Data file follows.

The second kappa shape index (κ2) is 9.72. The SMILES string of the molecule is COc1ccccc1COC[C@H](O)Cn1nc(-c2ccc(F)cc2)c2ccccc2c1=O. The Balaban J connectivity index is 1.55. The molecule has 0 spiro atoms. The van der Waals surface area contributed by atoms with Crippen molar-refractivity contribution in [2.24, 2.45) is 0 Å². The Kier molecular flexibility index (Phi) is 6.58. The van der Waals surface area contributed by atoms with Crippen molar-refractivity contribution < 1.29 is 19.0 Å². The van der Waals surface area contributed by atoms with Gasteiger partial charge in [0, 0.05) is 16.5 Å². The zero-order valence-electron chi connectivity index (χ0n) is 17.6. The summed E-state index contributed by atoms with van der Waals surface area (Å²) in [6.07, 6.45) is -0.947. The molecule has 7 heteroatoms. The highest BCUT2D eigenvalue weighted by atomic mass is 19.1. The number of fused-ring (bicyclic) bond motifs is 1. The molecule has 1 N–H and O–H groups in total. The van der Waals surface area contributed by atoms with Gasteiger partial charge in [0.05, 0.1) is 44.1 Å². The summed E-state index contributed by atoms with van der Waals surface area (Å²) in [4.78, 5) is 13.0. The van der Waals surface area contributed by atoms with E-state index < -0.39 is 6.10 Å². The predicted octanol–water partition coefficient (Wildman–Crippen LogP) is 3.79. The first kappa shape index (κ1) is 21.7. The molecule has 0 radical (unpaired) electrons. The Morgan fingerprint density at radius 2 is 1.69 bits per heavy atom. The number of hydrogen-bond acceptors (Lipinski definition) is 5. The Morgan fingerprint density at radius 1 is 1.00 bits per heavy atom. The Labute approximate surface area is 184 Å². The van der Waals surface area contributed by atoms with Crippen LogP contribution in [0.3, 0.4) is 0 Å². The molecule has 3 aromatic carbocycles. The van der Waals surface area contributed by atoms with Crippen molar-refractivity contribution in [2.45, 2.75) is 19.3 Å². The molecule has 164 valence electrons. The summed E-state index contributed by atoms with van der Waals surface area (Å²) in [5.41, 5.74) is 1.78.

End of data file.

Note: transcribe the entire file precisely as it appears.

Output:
The second kappa shape index (κ2) is 9.72. The SMILES string of the molecule is COc1ccccc1COC[C@H](O)Cn1nc(-c2ccc(F)cc2)c2ccccc2c1=O. The Balaban J connectivity index is 1.55. The molecule has 0 spiro atoms. The van der Waals surface area contributed by atoms with Crippen molar-refractivity contribution in [2.24, 2.45) is 0 Å². The Kier molecular flexibility index (Phi) is 6.58. The van der Waals surface area contributed by atoms with Crippen molar-refractivity contribution < 1.29 is 19.0 Å². The van der Waals surface area contributed by atoms with Gasteiger partial charge in [0, 0.05) is 16.5 Å². The zero-order valence-electron chi connectivity index (χ0n) is 17.6. The summed E-state index contributed by atoms with van der Waals surface area (Å²) in [6.07, 6.45) is -0.947. The molecule has 7 heteroatoms. The highest BCUT2D eigenvalue weighted by atomic mass is 19.1. The number of fused-ring (bicyclic) bond motifs is 1. The molecule has 1 N–H and O–H groups in total. The van der Waals surface area contributed by atoms with Gasteiger partial charge in [0.05, 0.1) is 44.1 Å². The summed E-state index contributed by atoms with van der Waals surface area (Å²) in [4.78, 5) is 13.0. The van der Waals surface area contributed by atoms with E-state index < -0.39 is 6.10 Å². The predicted octanol–water partition coefficient (Wildman–Crippen LogP) is 3.79. The first kappa shape index (κ1) is 21.7. The molecule has 0 radical (unpaired) electrons. The Morgan fingerprint density at radius 2 is 1.69 bits per heavy atom. The number of hydrogen-bond acceptors (Lipinski definition) is 5. The Morgan fingerprint density at radius 1 is 1.00 bits per heavy atom. The Labute approximate surface area is 184 Å². The van der Waals surface area contributed by atoms with Crippen LogP contribution in [0.3, 0.4) is 0 Å². The molecule has 3 aromatic carbocycles. The van der Waals surface area contributed by atoms with Crippen molar-refractivity contribution in [2.45, 2.75) is 19.3 Å². The molecule has 164 valence electrons. The summed E-state index contributed by atoms with van der Waals surface area (Å²) in [5.41, 5.74) is 1.78.